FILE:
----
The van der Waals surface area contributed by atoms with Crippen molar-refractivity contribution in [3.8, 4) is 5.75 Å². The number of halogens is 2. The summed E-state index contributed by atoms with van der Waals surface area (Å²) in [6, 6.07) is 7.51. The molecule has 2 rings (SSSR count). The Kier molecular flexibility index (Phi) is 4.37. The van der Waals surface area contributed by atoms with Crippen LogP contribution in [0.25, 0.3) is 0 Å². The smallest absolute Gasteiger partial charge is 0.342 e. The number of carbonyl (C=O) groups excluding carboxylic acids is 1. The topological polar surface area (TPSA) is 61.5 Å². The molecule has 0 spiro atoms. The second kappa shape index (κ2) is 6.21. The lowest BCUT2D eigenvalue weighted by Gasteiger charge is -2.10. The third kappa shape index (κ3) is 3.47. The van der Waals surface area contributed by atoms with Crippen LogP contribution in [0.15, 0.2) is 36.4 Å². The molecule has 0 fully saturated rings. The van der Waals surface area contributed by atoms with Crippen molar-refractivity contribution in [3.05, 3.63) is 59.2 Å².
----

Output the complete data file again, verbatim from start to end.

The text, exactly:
The van der Waals surface area contributed by atoms with Crippen molar-refractivity contribution in [3.8, 4) is 5.75 Å². The number of halogens is 2. The summed E-state index contributed by atoms with van der Waals surface area (Å²) in [6, 6.07) is 7.51. The molecule has 2 rings (SSSR count). The Kier molecular flexibility index (Phi) is 4.37. The van der Waals surface area contributed by atoms with Crippen LogP contribution in [0.25, 0.3) is 0 Å². The smallest absolute Gasteiger partial charge is 0.342 e. The number of carbonyl (C=O) groups excluding carboxylic acids is 1. The topological polar surface area (TPSA) is 61.5 Å². The molecule has 0 spiro atoms. The second kappa shape index (κ2) is 6.21. The lowest BCUT2D eigenvalue weighted by Gasteiger charge is -2.10. The third kappa shape index (κ3) is 3.47. The van der Waals surface area contributed by atoms with Crippen LogP contribution in [0.15, 0.2) is 36.4 Å². The molecule has 0 fully saturated rings. The van der Waals surface area contributed by atoms with Crippen molar-refractivity contribution in [3.05, 3.63) is 59.2 Å².